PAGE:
[00:29:42.260] Kent Bye: Yeah, that's definitely one of the ones that I put as a high bar in the pursuit of repetitive beats in terms of not only immersion in storytelling but also just the fusion of different genres as you have all these like documentary forms and embodiment and, you know, storytelling and, you know, this this rural imaginal exploration. So yeah, really, really appreciate it. Actually, I think I saw a video of the launch of Coventry and you're there with Casper Sonnen. So, you know, always As always, on the bleeding edge of whatever is new and emerging, I can guarantee you that you'll be there. So always nice to get a sense of what is happening in the landscape. But yeah, I guess as we start to wrap up, I'm curious what you think the ultimate potential of this type of immersive storytelling, immersive art might be, and when it might be able to enable.
[00:30:28.765] Myriam Achard: You know, if I think about the Infinite, the co-production we did with Felix and Paul, where we are bringing the audience in virtual reality on the International Space Station. I mean, in my lifetime, I won't go to space. I know that. Maybe my daughter will, or maybe her children a lot later. But to be able to transport people to a place where they will most likely never go, this is the power of immersive storytelling. When you look at Cartagena Arena, where Iñárritu is putting you in the shoes of migrants that are at the border between, trying to pass the border between Mexico and the States, we'll never go through that because we are privileged. But to be able to somehow get a bit of a sense of what those people are going through because of technology, This is one thing that technology can enable. After doing Carnet Arena, a lot of people are like, OK, but what can I do now? How can I change those things? And this is having a social impact. Technology can help with stories. And that's one thing that comes to mind. And there are many stories that can be told and that can have people, after an experience, like you want to make a change. And technology can enable that.
[00:31:51.130] Kent Bye: Awesome. Is there anything else that's left unsaid that you'd like to say to the broader immersive community?
[00:31:56.733] Myriam Achard: No, what I would say is that, like, you know, we're wrapping up at South by Year. I'm already looking forward to the next festival, the next works that I will be discovering, let's say, at Tribeca or even next week at CPH Docs. So keep on producing, creating works that are surprising us, moving us. help us also, as I realize, you know, like the world we live in and speak about the environment, about inclusion. But I think our XR community is doing that really well. But I would just want to say keep up the great work. Yeah.
[00:32:29.005] Kent Bye: Awesome. Well, thanks so much for joining me and breaking down your journey. And, you know, we run into each other a lot on the festival circuit, and it's really nice to be able to get a bit more of your backstory and your journey into this and just getting a sense of your lay of the land of what's happening in the immersive art ecosystem, but also just all the really amazing work that you're doing there with all the FI Contemporary Center, the FI Center, all the residency programs in the studio. Yeah, it's just a lot of really amazing work that I think is a key part of helping to really take this immersive art into the next level and to provide a home for it. And it's been such a key part for probably keeping a lot of these artists able to keep creating this type of amazing work. So thanks again for all that you do and for joining me to help sort of break it all down. So thanks.
[00:33:12.930] Myriam Achard: Thank you for all that you do, because you give visibility to artists and this is really important. Merci.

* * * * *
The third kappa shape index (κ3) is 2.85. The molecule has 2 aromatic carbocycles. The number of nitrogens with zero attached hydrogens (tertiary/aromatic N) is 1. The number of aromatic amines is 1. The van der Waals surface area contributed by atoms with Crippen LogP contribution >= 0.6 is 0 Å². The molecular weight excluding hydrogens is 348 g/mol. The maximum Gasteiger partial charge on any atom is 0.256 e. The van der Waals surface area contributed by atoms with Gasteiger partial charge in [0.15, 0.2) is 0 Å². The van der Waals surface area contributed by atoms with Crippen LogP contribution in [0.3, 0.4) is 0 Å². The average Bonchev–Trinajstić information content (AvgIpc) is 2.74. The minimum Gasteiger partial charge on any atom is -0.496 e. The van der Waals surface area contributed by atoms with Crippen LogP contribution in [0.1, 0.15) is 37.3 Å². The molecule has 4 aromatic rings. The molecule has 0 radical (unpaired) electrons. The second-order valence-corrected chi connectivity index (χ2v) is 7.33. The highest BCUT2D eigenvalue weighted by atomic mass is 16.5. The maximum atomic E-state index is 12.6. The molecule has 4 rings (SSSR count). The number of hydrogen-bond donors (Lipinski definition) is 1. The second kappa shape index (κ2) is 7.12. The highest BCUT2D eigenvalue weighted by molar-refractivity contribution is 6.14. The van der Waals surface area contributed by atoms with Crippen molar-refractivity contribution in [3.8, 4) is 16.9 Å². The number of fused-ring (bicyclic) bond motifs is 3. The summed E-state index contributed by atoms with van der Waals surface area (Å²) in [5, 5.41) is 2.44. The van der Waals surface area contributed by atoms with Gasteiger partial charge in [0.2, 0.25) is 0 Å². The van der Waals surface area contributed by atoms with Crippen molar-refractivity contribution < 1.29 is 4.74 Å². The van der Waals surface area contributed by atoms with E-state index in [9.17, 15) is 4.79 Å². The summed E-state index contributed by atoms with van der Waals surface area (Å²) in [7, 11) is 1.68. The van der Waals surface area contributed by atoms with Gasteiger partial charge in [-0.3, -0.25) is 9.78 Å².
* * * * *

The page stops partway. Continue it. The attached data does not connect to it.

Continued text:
[00:33:19.830] Kent Bye: So that was Miriam Achard, who's the Chief New Media Partnership and PR Officer at the FI Center in Montreal, Canada. So I have a number of takeaways about this interview is that first of all, well, the FI Center is really on the bleeding edge of immersive exhibition. And I'd say the leading place in the world that is bringing these different experiences in a consistent location for multiple months, and has been doing it for many, many years. And Like she said, she's one of the investors in Philips and Paul, helping to bring the Infinite and really thinking about location-based exhibitions as well, and trying to figure out both the throughput issues, and I have a conversation that I did about the Infinite that has one of the representatives from the Phi Center that was also talking about more the logistical side of how to do a piece like the Infinite. Also bringing back in your retus gonna either Ina that is currently playing in San Francisco originally showed in Los Angeles But has been traveling around and so they're thinking about in the wake of the pandemic They had like three different location based experiences that were gonna be happening around the world and so that Rolled back some other more expansive location based experiences expensive in the sense that going beyond just what it's happening in Montreal and to take these pieces to different cities around the world. I had a chance to see the Infinite that was actually in Tacoma, Washington and had a chance to just to see the epic nature of what they're able to figure out how to do exhibition. And they had a whole really great immersive art exhibition afterwards. And yeah, just to also hear from Miriam's perspective, like what are the different things that she's looking at? She's going to all the different major immersive festivals that I'm going to. She's also going to other more regional festivals to start to really be on the lookout for the emerging talent from these regional festivals that are not being curated. just yet at these other places, and also TeamLab, the Meow Wolf, the Immersive Theater, pieces like Sleep No More, and going to Los Angeles, and LA, and all these musical festivals. She's going basically around the world all the time and trying to see all the latest and greatest immersive experiences. yeah it's just doing a really amazing job of caching all the different things and bringing them to the FI Center and in 2026 they're going to be expanding their exhibition and kind of having like there's been this bifurcation between the contemporary art scene and the digital art scene and there's this fusion that's currently happening that she's seeing by looking at different evidence of what's happening at say like the Art Biennale but also like the immersive art that's happening there that I had a chance to really check out this past year when I went to Venice in 2022 And yeah, just to see how with the next iteration of the Feist Center in 2026, how there's going to be less of a bifurcation between the contemporary art scene and the digital artist scene, and what's happening with immersive art as well. It's going to be more of a seamlessly integrated fusion of these two separate locations that they currently have. And the trend of them combining together is an indication of where the contemporary art world is headed into having more and more of these immersive art and more of these XR immersive storytelling exhibitions. And yeah, so just really exciting to see what other exhibition opportunities are going to happen there for these artists, because these are at the frontier of going from these ideas that we get to see at these festivals into more of a enterprise bespoke distribution, and then eventually get into more of a mass consumer scale. And so these art museums are at the forefront of showing these Can craft a bespoke location based exhibitions that have PC VR and have an outlet for a lot of these pieces that the consumer market is really centered on For being at scale the standalone but not all these different pieces can be translated into standalone experiences maybe with the pixel streaming and other different technologies that we started to see with what Evolver was doing at Tribeca 2022 with doing more of a high-res experience that was being more streamed in. And so, yeah, having these more cloud-rendered experiences is also an opportunity. We're going to see a bit of a convergence, I think, but to have this whole multi-sensory experiences that are happening at these more installation-based, location-based, site-specific installations, for that higher fidelity, there's always going to be need for that site-specific installations as well. So anyway, lots of really amazing stuff that's happening there at the Fai Center. They're going to be showing some stuff from Taiwan. I have some previous interviews from Venice 2022, talking to the Taiwan Creative Content Agency, as well as the Kaohsiung Festival and The Man Who Couldn't Leave, as well as All That Remains. Some really amazing, immersive storytelling experiences that are coming out of Taiwan. They're going to be featured there. in Montreal. So I'm really at the top of the line in terms of 360-degree immersive storytelling. Actually, the winner of Venice Immersive this year was the man who couldn't leave. And yeah, just a really next level of immersive storytelling there. So that's all I have for today, and I just wanted to thank you for listening to the Voices of VR podcast. And if you enjoy the podcast, then please do spread the word, tell your friends, and consider becoming a member of the Patreon. 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